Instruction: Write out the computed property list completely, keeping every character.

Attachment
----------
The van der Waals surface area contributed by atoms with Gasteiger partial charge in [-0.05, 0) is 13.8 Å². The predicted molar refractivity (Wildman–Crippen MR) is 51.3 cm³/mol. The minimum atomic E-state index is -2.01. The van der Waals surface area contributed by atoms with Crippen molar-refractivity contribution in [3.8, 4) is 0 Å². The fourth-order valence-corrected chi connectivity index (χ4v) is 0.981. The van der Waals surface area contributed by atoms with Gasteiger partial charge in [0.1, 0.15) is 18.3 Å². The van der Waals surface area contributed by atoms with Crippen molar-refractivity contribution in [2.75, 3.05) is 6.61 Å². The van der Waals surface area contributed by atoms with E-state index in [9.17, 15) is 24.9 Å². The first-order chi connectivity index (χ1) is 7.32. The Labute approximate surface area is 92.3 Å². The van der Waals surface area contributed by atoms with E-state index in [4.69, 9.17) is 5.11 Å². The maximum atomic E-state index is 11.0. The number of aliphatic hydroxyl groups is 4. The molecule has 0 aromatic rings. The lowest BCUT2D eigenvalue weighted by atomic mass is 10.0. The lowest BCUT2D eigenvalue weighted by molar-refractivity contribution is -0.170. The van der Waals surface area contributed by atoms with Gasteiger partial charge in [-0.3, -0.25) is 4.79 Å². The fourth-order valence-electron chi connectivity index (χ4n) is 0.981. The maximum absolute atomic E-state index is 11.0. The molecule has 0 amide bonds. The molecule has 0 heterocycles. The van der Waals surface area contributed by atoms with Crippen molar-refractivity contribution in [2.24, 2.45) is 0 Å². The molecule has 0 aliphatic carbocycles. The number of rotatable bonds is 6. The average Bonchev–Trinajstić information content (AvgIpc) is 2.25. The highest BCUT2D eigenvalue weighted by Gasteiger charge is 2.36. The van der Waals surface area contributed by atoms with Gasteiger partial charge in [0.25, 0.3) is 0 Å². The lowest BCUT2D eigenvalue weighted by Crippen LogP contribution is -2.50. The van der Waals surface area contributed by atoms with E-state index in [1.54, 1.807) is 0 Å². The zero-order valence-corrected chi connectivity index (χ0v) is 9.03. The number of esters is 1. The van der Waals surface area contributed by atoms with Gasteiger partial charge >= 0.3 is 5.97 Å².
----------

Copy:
The van der Waals surface area contributed by atoms with Gasteiger partial charge in [-0.05, 0) is 13.8 Å². The predicted molar refractivity (Wildman–Crippen MR) is 51.3 cm³/mol. The minimum atomic E-state index is -2.01. The van der Waals surface area contributed by atoms with Crippen molar-refractivity contribution in [3.8, 4) is 0 Å². The fourth-order valence-corrected chi connectivity index (χ4v) is 0.981. The van der Waals surface area contributed by atoms with Gasteiger partial charge in [0.1, 0.15) is 18.3 Å². The van der Waals surface area contributed by atoms with Crippen molar-refractivity contribution in [2.75, 3.05) is 6.61 Å². The van der Waals surface area contributed by atoms with E-state index in [9.17, 15) is 24.9 Å². The first-order chi connectivity index (χ1) is 7.32. The Labute approximate surface area is 92.3 Å². The van der Waals surface area contributed by atoms with E-state index in [4.69, 9.17) is 5.11 Å². The maximum atomic E-state index is 11.0. The number of aliphatic hydroxyl groups is 4. The molecule has 0 aromatic rings. The lowest BCUT2D eigenvalue weighted by atomic mass is 10.0. The lowest BCUT2D eigenvalue weighted by molar-refractivity contribution is -0.170. The van der Waals surface area contributed by atoms with Gasteiger partial charge in [-0.3, -0.25) is 4.79 Å². The fourth-order valence-electron chi connectivity index (χ4n) is 0.981. The maximum absolute atomic E-state index is 11.0. The molecule has 0 amide bonds. The molecule has 0 heterocycles. The van der Waals surface area contributed by atoms with Crippen molar-refractivity contribution in [2.24, 2.45) is 0 Å². The molecule has 0 aliphatic carbocycles. The number of rotatable bonds is 6. The average Bonchev–Trinajstić information content (AvgIpc) is 2.25. The highest BCUT2D eigenvalue weighted by Gasteiger charge is 2.36. The van der Waals surface area contributed by atoms with Gasteiger partial charge in [0.25, 0.3) is 0 Å². The lowest BCUT2D eigenvalue weighted by Crippen LogP contribution is -2.50. The van der Waals surface area contributed by atoms with E-state index in [1.54, 1.807) is 0 Å². The zero-order valence-corrected chi connectivity index (χ0v) is 9.03. The number of esters is 1. The van der Waals surface area contributed by atoms with Gasteiger partial charge >= 0.3 is 5.97 Å².